A birthday celebration is all the sweeter when you're with family.  Jim graduated from his 66th birthday (which he called being "two-thirds evil") to 67.  His interest in music was re-emerging.  He figured out how to create a play list on Amazon through his Prime membership. :-)   Songs we grew up with by Creedence Clearwater, Gordon Lightfoot, Janis Joplin, Jimi Hendrix ... it was quite the mix.

Then the light bulb went on ... Jim used to love to play the mandolin.  When I first met him he serenaded me with Quicksilver Messenger Service's "Who Do You Love?"  I was impressed!

His mandolin was so tired looking and had a crack.  It was barely holding it together. David, our musician son, picked out a beautiful mandolin for his father.  Without any thought, Jim placed the mandolin here ...   Could it be a more perfect setting?  

Laura and Matt, our daughter and son-in-law, Mr. and Mrs. Green Thumb, brought plants.  Here's the little vignette they created on the porch.  This is only a sample of what they've done in the yard since Father's Day! I feel as though they're landscaping the yard a little bit at a time! 

It was the perfect day.  I'm now babysitting the plants so they won't die in his brief absence. I'm really not a good babysitter! 

I'd love to hear about special moments you share with  your family.   

See you soon!  Hugs, Barbara

Tuesday, December 8, 2015

Sources of Inspiration

Have you ever gazed at the burning embers of a fireplace and thought, "I wish I could get my enamel (or ceramic glaze, or textile surface, etc.) to look like that? 

These earrings by Lynn Burcher of Gilded Lily Glass on etsy is a perfect example! These made-to-order earrings "smolder with red and copper dichroic glass."  Lynn also makes a matching pendant.  And, guess what, we're coming into that time of year where fireplaces will be lit ... even in St. Petersburg!

You can get inspiration from the work of other artists, too. I'm drawn to the richness of the work of Janet Loomis of Anvil Artifacts, where the edges of painted tin appear to have been lovingly rubbed to reflect the patina of age.

When I was writing my second book, I thought, "How can I recreate that look of wear?"  "I'm Distressed" a project from "Mastering Torch-Fired Enamel Jewelry" is my stab at it.  

Here are the steps I took to make these earrings. You could also bump it up a notch by adding painted detail through the use of acrylic or liquid enamels!

I'd love to hear about some of your favorite sources of inspiration and would be happy to post them on my blog as a follow-up to this post!  This could be fun! All the best, Barbara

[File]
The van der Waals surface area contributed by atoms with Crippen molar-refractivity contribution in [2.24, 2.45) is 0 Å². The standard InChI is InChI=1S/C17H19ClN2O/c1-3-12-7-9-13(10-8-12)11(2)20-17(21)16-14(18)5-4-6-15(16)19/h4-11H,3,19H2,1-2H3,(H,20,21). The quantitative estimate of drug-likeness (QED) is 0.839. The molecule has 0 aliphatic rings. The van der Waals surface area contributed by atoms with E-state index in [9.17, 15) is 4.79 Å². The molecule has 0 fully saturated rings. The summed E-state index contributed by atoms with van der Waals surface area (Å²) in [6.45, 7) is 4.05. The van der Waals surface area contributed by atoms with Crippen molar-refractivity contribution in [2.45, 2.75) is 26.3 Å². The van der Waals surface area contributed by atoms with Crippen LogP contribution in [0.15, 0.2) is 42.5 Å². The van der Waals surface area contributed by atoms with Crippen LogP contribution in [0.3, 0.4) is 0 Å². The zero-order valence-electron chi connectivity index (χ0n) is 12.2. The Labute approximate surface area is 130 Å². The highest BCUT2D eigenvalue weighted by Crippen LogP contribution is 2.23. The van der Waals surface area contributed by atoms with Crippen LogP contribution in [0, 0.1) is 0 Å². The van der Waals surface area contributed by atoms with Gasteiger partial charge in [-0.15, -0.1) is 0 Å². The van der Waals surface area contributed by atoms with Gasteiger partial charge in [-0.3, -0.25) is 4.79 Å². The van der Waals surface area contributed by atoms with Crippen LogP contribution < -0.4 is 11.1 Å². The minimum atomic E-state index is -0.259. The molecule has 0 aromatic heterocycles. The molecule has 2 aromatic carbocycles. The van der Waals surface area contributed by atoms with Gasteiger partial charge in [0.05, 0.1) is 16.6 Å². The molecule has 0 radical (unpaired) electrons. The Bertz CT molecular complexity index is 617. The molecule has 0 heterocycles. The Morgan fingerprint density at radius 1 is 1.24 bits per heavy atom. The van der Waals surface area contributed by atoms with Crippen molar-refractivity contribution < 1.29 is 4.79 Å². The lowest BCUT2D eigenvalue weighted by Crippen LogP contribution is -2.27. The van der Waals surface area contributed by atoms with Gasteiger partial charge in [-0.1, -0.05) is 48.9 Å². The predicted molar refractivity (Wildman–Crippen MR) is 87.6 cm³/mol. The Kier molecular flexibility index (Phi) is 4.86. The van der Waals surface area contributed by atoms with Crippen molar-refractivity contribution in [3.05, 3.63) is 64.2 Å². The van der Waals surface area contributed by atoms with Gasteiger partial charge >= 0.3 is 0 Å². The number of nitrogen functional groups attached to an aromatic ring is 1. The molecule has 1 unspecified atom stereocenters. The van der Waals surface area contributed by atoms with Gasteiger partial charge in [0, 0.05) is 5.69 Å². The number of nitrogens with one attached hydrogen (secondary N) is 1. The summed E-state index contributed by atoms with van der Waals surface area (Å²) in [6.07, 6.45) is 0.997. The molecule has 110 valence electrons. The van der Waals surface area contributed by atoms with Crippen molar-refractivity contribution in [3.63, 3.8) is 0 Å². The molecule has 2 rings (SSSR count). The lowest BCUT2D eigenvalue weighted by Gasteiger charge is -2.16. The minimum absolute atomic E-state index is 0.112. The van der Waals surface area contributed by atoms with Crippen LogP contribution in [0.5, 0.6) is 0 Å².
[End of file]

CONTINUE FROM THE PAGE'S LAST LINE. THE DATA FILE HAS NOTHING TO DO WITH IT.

You can find Janet's lovely work here:


Thursday, September 3, 2015

New Classes:
Lost Wax Casting & Metalworking I & II

In the 3-day Lost Wax Casting Workshop, you'll learn this age-old art that dates back to 4500 BCE.  You'll participate in creating your own wax jewelry or component pieces, attaching them to the "tree," and casting them in sterling silver.

The Painting with Fire Team has been enjoying casting organic pieces as a part of a ring.  A pistachio shell on top of a ring with 2410 Copper transparent enamel in the interior is our new favorite. One of the wonderful things about cast jewelry is that you can eliminate solder joints, which prove to be somewhat problematic when enameling pieces.  I find this to be a very big deal! 

Casting offers options for creating jewelry that would be all but impossible using fabrication techniques. You'll experience the ease of carving, filing and polishing wax, which will then be transformed into sterling silver. 
The cast tree! Look at all the pieces one tree can hold! It's amazing!
Let's shine it up :-)
We have also added Metalworking I & II to our class schedule as well as other new project workshops.
Please register here and pass along to a friend.  

Tuesday, August 25, 2015

When "DIY" can hurt your business

This thoughtful post is from my daughter, Laura Lewis Albright, Manager of Painting with Fire Studio

First I would like to say that I absolutely love do-it-yourself projects. From making my own garlic olive oil to dying lace curtains (to replace the ones that my dog destroyed during her puppy chewing phase!) But when does "do-it-yourself" become do-it-inferior?  Maybe a better question is, "When a company or individual gives you an idea or teaches you how to 'do-it-yourself,' how do you show your support of that small company or individual?" 

I will admit that there are times when I've picked up Elmer's glue from the grocery store to make my own "Modge Podge" instead of going to my local art supply store. But you know what? Most of those times I couldn't get the right consistency and I didn't feel good about not supporting a small business, like the Art Supply Store across the street from our studio. 

I know the purpose of do-it-yourself is to be more cost-effective and experience self-gratification for a job well done.  However, when does that come at the cost of quality?  For example, in our small city of Saint Petersburg, we have a specialty olive oil shop. My husband and I love to garden and are growing garlic. So, of course, we want to try making our own garlic olive oil :-)

It would be very easy for us to go out to our local super center or grocery store and buy an inexpensive brand, but we like to support the business that gave us the idea!  To show our support of Kalamazoo Olive Company, this is what we do. We buy one of their simple olive oils that has no zest or extra pizzazz.  We can take James' great olive oil and spice it up ourselves, while saving a few dollars and supporting a small business. Voila!  I feel good about supporting the individual or small business that was generous with their knowledge and ideas while still being able to do it myself.